But I Want Success Now!

When I was a writer aspiring to be published, I went to a book signing here in Seattle where number one bestselling author Lee Child was making an appearance. As I stepped up to get his autograph, I mentioned that I had finished three books and was struggling to find a publisher. He told me, “Remember, it only takes ten years to become an overnight success.”

At the time I thought he was just being kind to a newbie, giving me encouragement that I would someday reach my goal. It wasn’t until a few years later when I was a published author and knew Lee a little better that I ran into him at Bouchercon and reminded him of what he’d said. I told him that I understood he hadn’t been pandering to me, and Lee nodded in agreement. Although he won awards early in his career, it took him eight books before he made an appearance on the NY Times list, and several more years before he became LEE CHILD, brand name author.

I think the Internet has only accelerated our skewed expectation that you should become a huge success as soon as you type “The End” on your first manuscript. Writers focus on promoting their first novel to a fault. I see that mistake frequently when I go to writers’ conferences and spot an author pitching agents the same book they’ve brought three years in a row. I see it with authors flogging their one and only book on social media over and over in the hope that it will take off.

Our excessive exposure to the one-in-a-million shots only exacerbates the problem. We see someone like E.L. James, Kathryn Stockett, or Stephenie Meyer reach a massive audience with their first novels and think that will happen for us. It does happen, about once a year out of the over 200,000 books published, but we don’t often read about the back stories behind other authors who toiled in relative obscurity for years before hitting the big time.

Everyone knows mega-selling author Dean Koontz. He’s been producing work for so long that it’s hard to remember a time when he wasn’t on the bestseller lists, but many don’t realize the dues he paid to get there. Before he published Whispers, his big breakout hit, he wrote thirty-eight novels in twelve years. During that time he was making a living, but he wasn’t a household name like he is now.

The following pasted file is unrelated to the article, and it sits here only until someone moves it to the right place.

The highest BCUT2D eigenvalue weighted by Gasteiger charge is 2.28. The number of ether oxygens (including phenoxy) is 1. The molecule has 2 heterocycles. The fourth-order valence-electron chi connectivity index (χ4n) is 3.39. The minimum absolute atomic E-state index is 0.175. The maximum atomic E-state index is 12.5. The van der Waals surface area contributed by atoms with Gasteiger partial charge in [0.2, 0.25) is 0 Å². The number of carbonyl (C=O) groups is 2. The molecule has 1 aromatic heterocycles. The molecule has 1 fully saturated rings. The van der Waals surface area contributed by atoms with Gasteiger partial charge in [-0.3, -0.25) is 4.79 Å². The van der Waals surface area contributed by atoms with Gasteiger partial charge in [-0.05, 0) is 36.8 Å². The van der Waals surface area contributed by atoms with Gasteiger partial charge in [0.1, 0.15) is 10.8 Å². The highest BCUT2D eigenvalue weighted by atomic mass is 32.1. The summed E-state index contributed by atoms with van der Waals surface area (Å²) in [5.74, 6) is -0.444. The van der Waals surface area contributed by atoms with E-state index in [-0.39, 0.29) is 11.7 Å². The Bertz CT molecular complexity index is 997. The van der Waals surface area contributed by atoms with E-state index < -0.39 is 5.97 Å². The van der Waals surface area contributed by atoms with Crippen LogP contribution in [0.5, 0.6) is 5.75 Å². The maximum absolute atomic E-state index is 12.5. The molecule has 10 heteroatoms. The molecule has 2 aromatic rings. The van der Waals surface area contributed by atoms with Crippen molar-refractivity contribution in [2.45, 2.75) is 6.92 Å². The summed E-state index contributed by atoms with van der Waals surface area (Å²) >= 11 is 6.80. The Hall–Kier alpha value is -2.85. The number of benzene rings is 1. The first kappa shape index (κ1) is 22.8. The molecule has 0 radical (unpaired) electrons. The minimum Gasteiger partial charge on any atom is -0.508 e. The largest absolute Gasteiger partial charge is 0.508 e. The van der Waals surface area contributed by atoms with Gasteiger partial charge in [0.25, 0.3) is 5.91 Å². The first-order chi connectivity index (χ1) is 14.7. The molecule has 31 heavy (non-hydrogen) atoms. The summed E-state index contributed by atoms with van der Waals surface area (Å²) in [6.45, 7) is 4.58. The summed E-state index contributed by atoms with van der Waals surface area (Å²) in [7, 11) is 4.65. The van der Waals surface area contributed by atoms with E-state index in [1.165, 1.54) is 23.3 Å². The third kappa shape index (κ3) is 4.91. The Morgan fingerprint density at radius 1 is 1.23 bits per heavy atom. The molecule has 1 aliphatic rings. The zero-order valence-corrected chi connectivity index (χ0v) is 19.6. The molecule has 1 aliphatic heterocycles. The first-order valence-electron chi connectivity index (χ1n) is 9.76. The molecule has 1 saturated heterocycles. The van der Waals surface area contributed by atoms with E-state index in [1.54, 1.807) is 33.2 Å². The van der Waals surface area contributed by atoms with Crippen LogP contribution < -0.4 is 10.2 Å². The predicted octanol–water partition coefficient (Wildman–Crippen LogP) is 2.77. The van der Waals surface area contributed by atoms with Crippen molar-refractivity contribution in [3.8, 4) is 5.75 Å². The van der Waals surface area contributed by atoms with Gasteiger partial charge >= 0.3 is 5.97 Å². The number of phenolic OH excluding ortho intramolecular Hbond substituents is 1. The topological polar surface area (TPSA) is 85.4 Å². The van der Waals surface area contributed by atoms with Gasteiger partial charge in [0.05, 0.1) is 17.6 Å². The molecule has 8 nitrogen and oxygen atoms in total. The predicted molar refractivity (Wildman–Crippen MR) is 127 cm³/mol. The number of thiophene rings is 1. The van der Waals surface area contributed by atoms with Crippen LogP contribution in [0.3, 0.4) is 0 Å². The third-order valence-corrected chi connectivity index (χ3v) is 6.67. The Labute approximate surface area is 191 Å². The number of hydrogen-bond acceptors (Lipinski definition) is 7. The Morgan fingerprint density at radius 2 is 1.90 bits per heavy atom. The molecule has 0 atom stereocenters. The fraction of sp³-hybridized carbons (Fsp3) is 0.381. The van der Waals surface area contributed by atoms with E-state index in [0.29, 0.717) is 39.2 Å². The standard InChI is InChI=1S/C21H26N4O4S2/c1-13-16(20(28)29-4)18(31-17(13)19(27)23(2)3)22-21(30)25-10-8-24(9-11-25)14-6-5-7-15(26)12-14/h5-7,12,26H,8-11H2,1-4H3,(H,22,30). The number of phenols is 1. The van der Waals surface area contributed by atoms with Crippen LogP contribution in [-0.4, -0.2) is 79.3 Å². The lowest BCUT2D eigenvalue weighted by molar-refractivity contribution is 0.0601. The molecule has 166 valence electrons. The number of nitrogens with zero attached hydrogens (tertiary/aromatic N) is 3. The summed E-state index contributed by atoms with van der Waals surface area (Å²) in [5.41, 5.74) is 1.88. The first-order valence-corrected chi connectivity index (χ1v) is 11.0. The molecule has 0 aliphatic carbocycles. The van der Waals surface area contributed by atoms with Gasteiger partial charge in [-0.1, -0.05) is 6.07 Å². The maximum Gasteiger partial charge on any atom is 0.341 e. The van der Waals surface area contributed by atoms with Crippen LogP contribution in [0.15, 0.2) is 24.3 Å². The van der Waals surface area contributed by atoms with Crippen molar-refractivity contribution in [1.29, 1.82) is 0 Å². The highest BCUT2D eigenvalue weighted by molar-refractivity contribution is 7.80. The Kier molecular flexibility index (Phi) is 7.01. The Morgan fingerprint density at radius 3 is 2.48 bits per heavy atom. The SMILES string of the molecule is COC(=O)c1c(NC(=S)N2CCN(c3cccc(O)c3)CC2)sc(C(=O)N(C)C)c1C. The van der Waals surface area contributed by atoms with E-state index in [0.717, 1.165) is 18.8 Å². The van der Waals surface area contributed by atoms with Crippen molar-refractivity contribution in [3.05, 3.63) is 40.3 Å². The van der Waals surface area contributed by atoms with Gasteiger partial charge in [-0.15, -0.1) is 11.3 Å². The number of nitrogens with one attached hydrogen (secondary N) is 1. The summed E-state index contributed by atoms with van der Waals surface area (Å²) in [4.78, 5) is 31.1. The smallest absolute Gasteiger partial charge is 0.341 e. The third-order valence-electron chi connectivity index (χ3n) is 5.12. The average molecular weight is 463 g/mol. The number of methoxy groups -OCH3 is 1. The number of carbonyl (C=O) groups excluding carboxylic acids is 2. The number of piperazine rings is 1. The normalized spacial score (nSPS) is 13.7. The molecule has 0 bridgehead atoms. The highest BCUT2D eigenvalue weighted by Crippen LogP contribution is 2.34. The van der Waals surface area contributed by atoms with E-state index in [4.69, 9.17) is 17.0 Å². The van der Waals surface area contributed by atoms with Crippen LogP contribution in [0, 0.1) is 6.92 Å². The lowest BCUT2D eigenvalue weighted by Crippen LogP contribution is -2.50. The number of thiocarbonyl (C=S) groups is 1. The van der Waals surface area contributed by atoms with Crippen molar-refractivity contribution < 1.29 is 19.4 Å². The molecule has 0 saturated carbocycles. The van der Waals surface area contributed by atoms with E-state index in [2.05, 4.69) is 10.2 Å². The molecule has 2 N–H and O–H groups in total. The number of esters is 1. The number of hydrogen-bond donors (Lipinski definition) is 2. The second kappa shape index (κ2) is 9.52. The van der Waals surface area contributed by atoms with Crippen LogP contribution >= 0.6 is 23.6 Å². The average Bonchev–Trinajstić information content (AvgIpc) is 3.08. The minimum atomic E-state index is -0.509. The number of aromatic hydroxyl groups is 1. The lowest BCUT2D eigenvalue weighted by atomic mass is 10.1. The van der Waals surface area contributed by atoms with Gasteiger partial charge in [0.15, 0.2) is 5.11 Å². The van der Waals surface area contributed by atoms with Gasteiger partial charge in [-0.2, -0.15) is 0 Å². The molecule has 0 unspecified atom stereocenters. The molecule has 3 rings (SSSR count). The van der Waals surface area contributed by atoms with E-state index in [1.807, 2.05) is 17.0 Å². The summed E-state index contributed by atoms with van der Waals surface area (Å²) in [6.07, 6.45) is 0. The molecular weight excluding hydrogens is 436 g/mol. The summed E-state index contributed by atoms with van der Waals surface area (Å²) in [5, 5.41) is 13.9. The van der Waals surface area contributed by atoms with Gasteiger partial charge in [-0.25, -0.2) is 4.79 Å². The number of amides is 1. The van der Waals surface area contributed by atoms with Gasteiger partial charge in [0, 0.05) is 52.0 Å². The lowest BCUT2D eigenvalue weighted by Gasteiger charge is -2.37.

The ranks of the current bestseller lists are filled with similar stories. It took twelve years and eight novels for Steve Berry just to find a publisher. Dan Brown published his first three books to little fanfare, and then The DaVinci Code turned them into bestsellers.

Tess Gerritsen wrote nine novels over nine years before she released her first NY Times bestseller, Harvest. Lisa Gardner wrote twelve books over seven years before reaching the next level with The Perfect Husband. Janet Evanovich wrote at least twelve novels before hitting it big with Stephanie Plum in One for the Money. In the self-publishing realm, romance author Bella Andre wrote two series over seven years without much notice and then began self-publishing, after which she became a regular on the bestseller list.

These stories of determination and persistence are the rule, not the exception. While it’s possible to land on that one killer premise from the get-go, building an audience, working on the craft, and developing your voice seems to be the steadier path to ultimate writing success.